Liberia began to spiral out of control just after the infamous “Rice Riot” of April 14, 1979. The writing was on the wall. It was time for me to leave my beloved country. The rest is history.

    Crying for the “good old days” may be too nostalgic; but when will Liberia regain its respect among the comity of nations is anybody guess!

    Happy 85th birthday Mrs. Weeks.

  2. Madam weeks we need a museum of history. we need your input we need to recognize our history as a nation. most of the artifacts were destroyed.

  3. I learned that originally the city of Monrovia was meant for approximately 300,000 inhabitants. Then, a civil war occurred, and it changed the population dynamics of both Monrovia and the entire country. Because of the mass migration of people fleeing the war from the other counties, the city became overly populated. The present unofficial statistics of Monrovia is now estimated at over two million (2,000, 000) people. Therefore, any onset of a deadly pandemic like EBOLA, will always have deadly consequences on that city.

    Why can’t the city planners think of diverting some of the national resources towards building low cost houses in the adjacent parts of Monrovia and relocating the squatters there? This is not impossible. Many countries around the world have faced the rural-urban migration crisis like we, and they solved it with careful planning, diligence and resolve. Brazil is a prime example. Look at all the undeveloped land ranging from the Hotel Africa area and going towards Bomi County. Government possesses eminent domain; and, at its discretion, it can carry on development on any land.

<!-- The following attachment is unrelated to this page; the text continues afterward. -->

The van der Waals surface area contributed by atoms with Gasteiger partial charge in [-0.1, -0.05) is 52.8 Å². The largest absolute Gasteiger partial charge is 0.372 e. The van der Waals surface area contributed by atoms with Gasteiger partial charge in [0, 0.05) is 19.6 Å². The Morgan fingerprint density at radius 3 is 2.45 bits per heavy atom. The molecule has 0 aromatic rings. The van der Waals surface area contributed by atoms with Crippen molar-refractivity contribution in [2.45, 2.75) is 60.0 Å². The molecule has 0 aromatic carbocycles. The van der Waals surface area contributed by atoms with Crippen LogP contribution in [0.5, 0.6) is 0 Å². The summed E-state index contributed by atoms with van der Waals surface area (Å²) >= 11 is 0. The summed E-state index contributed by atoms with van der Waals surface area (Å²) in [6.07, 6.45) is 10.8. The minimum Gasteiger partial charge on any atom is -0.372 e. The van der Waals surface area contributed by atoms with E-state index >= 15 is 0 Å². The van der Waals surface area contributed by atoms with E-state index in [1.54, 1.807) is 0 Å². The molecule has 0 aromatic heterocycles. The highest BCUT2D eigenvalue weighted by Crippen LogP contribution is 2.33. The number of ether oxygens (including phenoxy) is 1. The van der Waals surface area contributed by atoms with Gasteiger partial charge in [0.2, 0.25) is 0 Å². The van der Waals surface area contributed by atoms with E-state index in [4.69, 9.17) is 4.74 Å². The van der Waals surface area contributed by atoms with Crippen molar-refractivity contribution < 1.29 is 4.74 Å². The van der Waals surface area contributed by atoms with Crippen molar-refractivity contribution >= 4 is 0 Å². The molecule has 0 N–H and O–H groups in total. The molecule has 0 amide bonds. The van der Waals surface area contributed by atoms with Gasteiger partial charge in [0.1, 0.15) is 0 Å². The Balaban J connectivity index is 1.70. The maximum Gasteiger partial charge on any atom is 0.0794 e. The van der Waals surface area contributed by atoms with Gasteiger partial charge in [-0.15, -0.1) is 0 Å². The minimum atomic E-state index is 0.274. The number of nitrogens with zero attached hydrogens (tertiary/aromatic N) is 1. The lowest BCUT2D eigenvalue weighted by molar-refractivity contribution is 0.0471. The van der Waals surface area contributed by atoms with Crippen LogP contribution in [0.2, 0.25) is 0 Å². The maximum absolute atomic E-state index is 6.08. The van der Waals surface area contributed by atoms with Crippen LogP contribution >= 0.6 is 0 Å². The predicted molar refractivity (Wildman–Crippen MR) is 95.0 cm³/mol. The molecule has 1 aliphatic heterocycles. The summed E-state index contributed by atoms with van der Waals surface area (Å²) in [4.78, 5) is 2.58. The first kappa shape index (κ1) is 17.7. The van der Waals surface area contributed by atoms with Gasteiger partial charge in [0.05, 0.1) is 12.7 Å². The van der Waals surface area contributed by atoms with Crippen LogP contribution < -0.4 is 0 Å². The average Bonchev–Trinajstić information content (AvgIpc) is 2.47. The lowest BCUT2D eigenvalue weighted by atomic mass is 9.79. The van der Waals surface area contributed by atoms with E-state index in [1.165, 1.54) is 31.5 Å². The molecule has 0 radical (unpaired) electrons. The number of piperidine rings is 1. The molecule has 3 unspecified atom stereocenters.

The over-crowding of Monrovia has created a human time bomb, and an urgent need do exist to relocate the squatters. However if it is not done with the proper foresight, it will only exact more sufferings on them as they struggle from day to day to survive and to take care of their families. It would be like putting the cart before the horse. Instead, government should create jobs first so the folks can work and earn a living; second, build livable quarters for them; and third, in order to give Monrovia a face lift and make it livable again, relocate them.

    The primary purpose for the existence of any government is to do those things, which the citizens cannot do by themselves because they require large capital outlays. Among those functions are: building roads and bridges, providing an army, providing health care, providing education, providing homes, and undertaking lofty projects to benefit the nation. This is where government’s intervention comes in.

Leave a Reply